Another day, another major fashion industry change. This morning, at the New York Times International Luxury Conference in Versailles, Gucci’s president and CEO Marco Bizzarri announced that the house will merge its men’s and women’s shows from 2017, joining Burberry who made a similar announcement in February. The label will stage one show each season, though it’s not clear at what point during the fashion calendar this will be.
“(Gucci’s creative director) Alessandro Michele has in fact always presented his men’s and women’s collections together, so this is a very natural progression,” says Bizzarri. “Moving to one show each season will significantly help to simplify many aspects of our business. Maintaining two separate, disconnected calendars has been a result of tradition rather than practicality.”
For Michele – and many of his contemporaries – the idea of showing men’s and women’s collections separately is fast becoming an outdated concept. “I’ve always shown ‘men’ in the collection because I don’t see myself as just a womenswear or unisex designer – it's just for whoever wants it can wear it,” emerging designer Claire Barrowtold us last month. “Like, what’s point of me doing a menswear season as well?”
Gucci’s decision, however, that it’s fashion’s giants as well as its groundlings who are thinking in this way. “It seems only natural to me to present my men’s and women’s collections together,” says Michele. “It’s the way I see the world today. It will not necessarily be an easy path and will certainly present some challenges, but I believe it will give me the chance to move towards a different kind of approach to my storytelling.”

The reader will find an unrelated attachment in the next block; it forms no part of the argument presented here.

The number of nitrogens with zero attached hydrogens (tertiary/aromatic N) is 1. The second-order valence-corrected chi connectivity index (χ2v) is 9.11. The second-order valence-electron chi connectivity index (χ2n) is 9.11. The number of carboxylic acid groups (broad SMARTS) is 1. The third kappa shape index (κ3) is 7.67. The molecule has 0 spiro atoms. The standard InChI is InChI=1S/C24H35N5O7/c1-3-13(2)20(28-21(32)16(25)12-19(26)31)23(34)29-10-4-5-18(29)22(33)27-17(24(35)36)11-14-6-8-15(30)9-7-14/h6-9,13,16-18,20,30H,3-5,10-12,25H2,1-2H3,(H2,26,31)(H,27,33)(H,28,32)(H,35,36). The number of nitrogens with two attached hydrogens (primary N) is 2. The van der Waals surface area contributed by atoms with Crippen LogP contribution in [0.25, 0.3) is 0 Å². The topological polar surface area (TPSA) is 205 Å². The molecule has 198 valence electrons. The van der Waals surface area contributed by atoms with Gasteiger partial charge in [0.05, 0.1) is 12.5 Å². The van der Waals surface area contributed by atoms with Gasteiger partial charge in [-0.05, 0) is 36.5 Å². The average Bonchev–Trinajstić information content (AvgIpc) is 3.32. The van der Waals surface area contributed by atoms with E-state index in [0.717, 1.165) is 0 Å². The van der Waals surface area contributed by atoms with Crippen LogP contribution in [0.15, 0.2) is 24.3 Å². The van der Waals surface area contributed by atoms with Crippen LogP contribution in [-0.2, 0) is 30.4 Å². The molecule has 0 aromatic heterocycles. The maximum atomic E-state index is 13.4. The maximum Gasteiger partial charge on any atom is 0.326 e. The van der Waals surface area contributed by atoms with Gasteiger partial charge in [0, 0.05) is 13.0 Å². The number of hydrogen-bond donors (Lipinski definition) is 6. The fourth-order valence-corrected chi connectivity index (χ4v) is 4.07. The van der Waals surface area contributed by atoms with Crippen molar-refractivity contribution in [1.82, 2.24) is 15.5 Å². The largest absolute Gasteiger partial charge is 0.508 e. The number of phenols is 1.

While Gucci is joining Burberry is merging men’s and women’s collections, it isn’t adopting a ‘see now/buy now’ model like the British house – and others including Tom Ford and Paul Smith. In a statement, the Italian house said that “it will maintain its ‘see now, buy later' schedule, respecting the necessities of the creative and production process in luxury fashion.”
With disruptions to the fashion system and countless arrivals and departures of designers at the industry’s major labels, it’s clear that we’ll look back on this year as one of seismic change.